4. Tendency to discredit, rather than investigate
  5. Use of ridicule or ad hominem attacks in lieu of arguments
  6. Pejorative labeling of proponents as ‘promoters’, ‘pseudoscientists’ or practitioners of ‘pathological science.’
  7. Presenting insufficient evidence or proof
  8. Assuming criticism requires no burden of proof
  9. Making unsubstantiated counter-claims
  10. Counter-claims based on plausibility rather than empirical evidence
  11. Suggesting that unconvincing evidence is grounds for dismissing it

These could all be good habits for the skeptic to avoid, particularly when debating promoters and practitioners of pseudosciences like creationism, intelligent design, psychics, and Bosnian pyramidiots. But in that single sentence I violated the fifth and sixth of Truzzi’s characteristics. For the individual who is even slightly educated in biology or geology, would he then be a pseudoskeptic if he should criticize creationists without demonstrating proof of evolution? Would I be a pseudoskeptic if I remark that it’s far more plausible that the bright light in the sunset sky with a contrail is jet than it is an alien spacecraft leaving “chemtrails?” By Truzzi’s strict definition, I’m a pseudoskeptic if I say that a video of man bending a spoon he produced from his own pocket is unconvincing of his telekinetic powers.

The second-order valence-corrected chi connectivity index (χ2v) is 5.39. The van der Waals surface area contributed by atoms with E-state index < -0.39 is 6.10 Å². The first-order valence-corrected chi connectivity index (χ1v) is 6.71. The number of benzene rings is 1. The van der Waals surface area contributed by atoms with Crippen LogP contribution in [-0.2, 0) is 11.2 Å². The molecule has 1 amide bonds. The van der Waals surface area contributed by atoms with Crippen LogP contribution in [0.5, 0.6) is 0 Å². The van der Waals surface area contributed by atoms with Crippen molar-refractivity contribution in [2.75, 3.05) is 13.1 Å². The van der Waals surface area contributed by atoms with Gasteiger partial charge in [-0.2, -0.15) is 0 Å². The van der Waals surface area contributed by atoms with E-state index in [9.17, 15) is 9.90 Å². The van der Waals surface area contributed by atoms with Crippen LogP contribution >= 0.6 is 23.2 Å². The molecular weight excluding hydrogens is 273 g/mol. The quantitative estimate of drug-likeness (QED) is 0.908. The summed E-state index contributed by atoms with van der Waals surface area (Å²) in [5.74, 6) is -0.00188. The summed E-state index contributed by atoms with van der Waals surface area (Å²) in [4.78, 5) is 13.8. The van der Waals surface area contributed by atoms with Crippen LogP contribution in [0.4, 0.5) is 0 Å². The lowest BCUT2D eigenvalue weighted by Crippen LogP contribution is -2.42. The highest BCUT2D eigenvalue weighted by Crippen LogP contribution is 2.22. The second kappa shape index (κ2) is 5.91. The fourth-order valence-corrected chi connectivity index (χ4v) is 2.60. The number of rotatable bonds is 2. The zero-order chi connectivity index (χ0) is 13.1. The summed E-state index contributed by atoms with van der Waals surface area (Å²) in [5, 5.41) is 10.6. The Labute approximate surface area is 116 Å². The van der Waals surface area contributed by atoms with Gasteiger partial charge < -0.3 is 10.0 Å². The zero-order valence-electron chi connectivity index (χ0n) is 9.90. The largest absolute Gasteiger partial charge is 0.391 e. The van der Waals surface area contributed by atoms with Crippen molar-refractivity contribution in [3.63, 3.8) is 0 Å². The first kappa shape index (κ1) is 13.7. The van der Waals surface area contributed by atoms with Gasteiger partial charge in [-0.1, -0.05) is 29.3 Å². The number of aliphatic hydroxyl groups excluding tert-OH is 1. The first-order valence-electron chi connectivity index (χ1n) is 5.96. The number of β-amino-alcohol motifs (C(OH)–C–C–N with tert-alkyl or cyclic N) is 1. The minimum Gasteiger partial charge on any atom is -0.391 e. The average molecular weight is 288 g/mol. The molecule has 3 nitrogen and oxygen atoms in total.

Sorry Wikipedia guys. I like Truzzi’s characteristics… they’re good guidelines for how to avoid creating fallacious positions when debating mystery-mongers and significance-junkies, but the definition of pseudoskeptic is someone who is a fake skeptic. That someone pretends to be skeptical about an issue when he or she actually harbors credulous opinions or has a preconceived conclusion about a topic for which actual skeptics would be apt to criticize. QED.

Related Posts and Links:

  1. Blog Labels: Forbidden Archaeology; Pseudoarchaeology
  2. The Pseudoscience of an “Infomercial” Conman; Review: Kevin Trudeau’s Natural Cures, Part 1; Review: Kevin Trudeau’s Natural Cures, Part 2; Yet Another Kevin Trudeau Con; Kevin Trudeau: Pseudo-Advocate for the Consumer
  3. Blog Label: Skeptical
  4. Pseudo-skepticism and Pseudo-Journalism about Global Warming; Pseudoskepticism from the “Junkman.

Forbidden Archaeology? The Nampa Image Hoax

XIn a recent issue of Atlantis Rising, the ragazine that appeals to the significance-junkie, the mystery-monger, and skeptics like me who are fascinated with the first two, Michael Cremo’s latest column “Forbidden Archaeology” highlights a figurine of dubious origin. The article in question is “the mystery of the Nampa image,” Atlantis Rising, no. 64, July/August 2007.